The car looks compact, more so than it does in pictures, and it’s more attractive in the metal too. When I clamber in, I find that its cockpit is more spacious than expected, but the real pleasure comes in discovering all the welding marks and the scars that reveal the history of the car, such as the air intake on the roof and modifications required over the years by drivers in different races.
Ignition on, button pressed, and a fantastic roar envelopes the cockpit that, with its naked alloy panelling, acts as a perfect sounding board. While the engine warms up a little, I check the pedals: the clutch feel surprisingly soft and, as I start to move, the impression is confirmed: the smoothness of the clutch and gearbox is among is the best of any Ferrari I have ever experienced. The engine revs quickly and easily, and the more throttle you apply, the happier it seems, singing melodically and changing to a deeper tone above 4000rpm.
The brakes are a little erratic, which is typical of many cars from this period, but some adjustment could well improve them and, after a few miles, I relax a little and begin to appreciate how well the car responds to the driver’s inputs. Lightness is the key: the car reacts like a Ferrari ten years its junior, although, of course, the driving experience is intensely physical. The steering wheel needs two hands and your arms have to work; concentration is required and you soon realise that, whatever you do, you have to act without hesitation.
Goodness knows how Marzotto could have endured 1000 miles at the wheel because the heat, under that Plexiglass dome, means my shirt is soon sticking to me, and I wonder whether the double-breasted jacket famously sported by Giannino while racing could ever have been worn again.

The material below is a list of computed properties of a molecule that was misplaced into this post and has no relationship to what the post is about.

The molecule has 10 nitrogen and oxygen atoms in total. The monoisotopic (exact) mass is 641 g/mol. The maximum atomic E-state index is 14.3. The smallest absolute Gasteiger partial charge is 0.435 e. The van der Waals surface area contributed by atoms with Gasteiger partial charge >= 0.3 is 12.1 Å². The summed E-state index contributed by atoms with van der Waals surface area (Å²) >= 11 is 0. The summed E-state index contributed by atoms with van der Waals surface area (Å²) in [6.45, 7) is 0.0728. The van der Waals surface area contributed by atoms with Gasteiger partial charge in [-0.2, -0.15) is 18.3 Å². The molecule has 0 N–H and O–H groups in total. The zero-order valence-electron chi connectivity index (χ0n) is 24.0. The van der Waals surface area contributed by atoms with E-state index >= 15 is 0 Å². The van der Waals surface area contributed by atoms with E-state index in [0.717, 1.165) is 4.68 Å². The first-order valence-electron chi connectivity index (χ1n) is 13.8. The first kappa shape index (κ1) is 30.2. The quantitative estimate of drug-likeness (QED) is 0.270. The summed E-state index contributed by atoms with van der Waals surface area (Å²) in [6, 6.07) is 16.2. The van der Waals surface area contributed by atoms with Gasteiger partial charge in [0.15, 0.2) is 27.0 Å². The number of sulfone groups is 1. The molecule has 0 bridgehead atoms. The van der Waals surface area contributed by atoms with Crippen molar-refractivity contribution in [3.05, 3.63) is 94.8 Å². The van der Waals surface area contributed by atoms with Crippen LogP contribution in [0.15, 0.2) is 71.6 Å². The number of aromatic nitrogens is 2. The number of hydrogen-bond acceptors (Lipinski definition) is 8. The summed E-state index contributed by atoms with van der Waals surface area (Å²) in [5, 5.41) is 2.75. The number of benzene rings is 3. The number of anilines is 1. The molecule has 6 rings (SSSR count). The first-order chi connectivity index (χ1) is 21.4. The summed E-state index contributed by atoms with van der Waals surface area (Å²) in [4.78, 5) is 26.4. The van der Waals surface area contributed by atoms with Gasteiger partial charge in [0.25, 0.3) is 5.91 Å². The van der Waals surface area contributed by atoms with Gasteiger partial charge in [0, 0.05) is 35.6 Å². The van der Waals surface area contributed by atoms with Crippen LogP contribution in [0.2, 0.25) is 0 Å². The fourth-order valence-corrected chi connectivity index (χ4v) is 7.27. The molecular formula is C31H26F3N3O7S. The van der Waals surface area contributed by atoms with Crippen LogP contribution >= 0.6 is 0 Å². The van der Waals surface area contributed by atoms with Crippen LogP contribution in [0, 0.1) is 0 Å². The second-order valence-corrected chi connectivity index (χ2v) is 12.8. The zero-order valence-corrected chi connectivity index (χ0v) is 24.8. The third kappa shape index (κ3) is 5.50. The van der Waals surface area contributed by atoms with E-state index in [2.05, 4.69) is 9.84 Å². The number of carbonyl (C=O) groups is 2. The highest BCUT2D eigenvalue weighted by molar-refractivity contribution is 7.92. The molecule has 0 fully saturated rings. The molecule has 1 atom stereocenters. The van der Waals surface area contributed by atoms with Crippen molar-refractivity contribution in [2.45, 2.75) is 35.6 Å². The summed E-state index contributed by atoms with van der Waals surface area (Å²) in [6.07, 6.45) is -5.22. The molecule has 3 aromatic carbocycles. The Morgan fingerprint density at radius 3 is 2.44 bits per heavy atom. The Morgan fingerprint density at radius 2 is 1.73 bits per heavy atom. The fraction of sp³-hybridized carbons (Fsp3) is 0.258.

Yet the car behaves in exemplary fashion, maintaining its cool in the face of some heavy traffic, while the engine remains tractable at low speeds despite its designated intention of being driven flat-out.
All too soon it’s time to head back, so I take the long route as much as possible, just to prolong the pleasure of driving. When I switch off, the sudden silence is broken only by the clicks of cooling metal. Driving this car is an addictive experience, and I reluctantly return the key, thinking that if I could afford to buy this machine, I’d keep it as is.
L’Uovo is not a perfectly restored show car; it wears its history proudly. I’d get behind the wheel as often as I could. If the new owner ever needs a co-driver, I’m ready and waiting.
THANKS TO RM Sotheby’s, www.rmsothebys.com. The Uovo will be offered at its Monterey Week sale.
‘The car reacts like a Ferrari ten years its junior though, of course, the driving experience is intensely physical’
‘It’s certainly a well-travelled car, and all this history weighs heavily on my shoulders when I’m handed the key’
TECHNICAL DATA FILE SPECIFICATIONS 1950 Ferrari 166 MM/212 Export ‘Uovo’ by Fontana
Engine 2563cc V12, SOHC per bank, Weber 32 DCF carburettor (originally)
Power 150bhp @ 6500rpm
Torque 139 lb ft @ 4250rpm
Transmission Five-speed manual, rear-wheel drive
Steering Worm and sector
Front: double wishbones, transverse leaf spring, hydraulic dampers.
Rear: live axle, semi-elliptic leaf springs, hydraulic dampers, anti-roll bar
Top speed 138mph
0-62mph 6.3 seconds
Below Giannino Marzotto takes the flag in the 166 MM ‘Uovo’ at the 1951 Coppa della Toscana.